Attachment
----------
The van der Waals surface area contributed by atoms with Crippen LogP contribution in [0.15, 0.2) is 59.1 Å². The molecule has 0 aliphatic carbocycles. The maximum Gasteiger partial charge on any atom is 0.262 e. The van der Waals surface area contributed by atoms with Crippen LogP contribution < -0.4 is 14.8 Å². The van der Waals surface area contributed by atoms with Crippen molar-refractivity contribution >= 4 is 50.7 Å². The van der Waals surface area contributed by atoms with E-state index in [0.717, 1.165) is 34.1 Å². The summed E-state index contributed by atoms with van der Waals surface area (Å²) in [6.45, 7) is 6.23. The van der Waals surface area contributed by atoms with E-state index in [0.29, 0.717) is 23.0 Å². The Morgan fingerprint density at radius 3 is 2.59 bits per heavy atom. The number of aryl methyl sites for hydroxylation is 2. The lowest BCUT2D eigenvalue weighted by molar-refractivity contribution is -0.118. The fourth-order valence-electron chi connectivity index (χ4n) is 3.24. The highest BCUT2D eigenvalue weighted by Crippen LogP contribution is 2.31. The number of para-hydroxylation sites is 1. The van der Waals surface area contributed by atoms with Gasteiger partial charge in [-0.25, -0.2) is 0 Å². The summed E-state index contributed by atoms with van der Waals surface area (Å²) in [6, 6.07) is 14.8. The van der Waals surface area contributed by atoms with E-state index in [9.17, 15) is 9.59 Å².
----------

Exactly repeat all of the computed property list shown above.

The van der Waals surface area contributed by atoms with Crippen LogP contribution in [0.15, 0.2) is 59.1 Å². The molecule has 0 aliphatic carbocycles. The maximum Gasteiger partial charge on any atom is 0.262 e. The van der Waals surface area contributed by atoms with Crippen LogP contribution < -0.4 is 14.8 Å². The van der Waals surface area contributed by atoms with Crippen molar-refractivity contribution >= 4 is 50.7 Å². The van der Waals surface area contributed by atoms with E-state index in [0.717, 1.165) is 34.1 Å². The summed E-state index contributed by atoms with van der Waals surface area (Å²) in [6.45, 7) is 6.23. The van der Waals surface area contributed by atoms with E-state index in [0.29, 0.717) is 23.0 Å². The Morgan fingerprint density at radius 3 is 2.59 bits per heavy atom. The number of aryl methyl sites for hydroxylation is 2. The lowest BCUT2D eigenvalue weighted by molar-refractivity contribution is -0.118. The fourth-order valence-electron chi connectivity index (χ4n) is 3.24. The highest BCUT2D eigenvalue weighted by Crippen LogP contribution is 2.31. The number of para-hydroxylation sites is 1. The van der Waals surface area contributed by atoms with Gasteiger partial charge in [-0.25, -0.2) is 0 Å². The summed E-state index contributed by atoms with van der Waals surface area (Å²) in [6, 6.07) is 14.8. The van der Waals surface area contributed by atoms with E-state index in [9.17, 15) is 9.59 Å².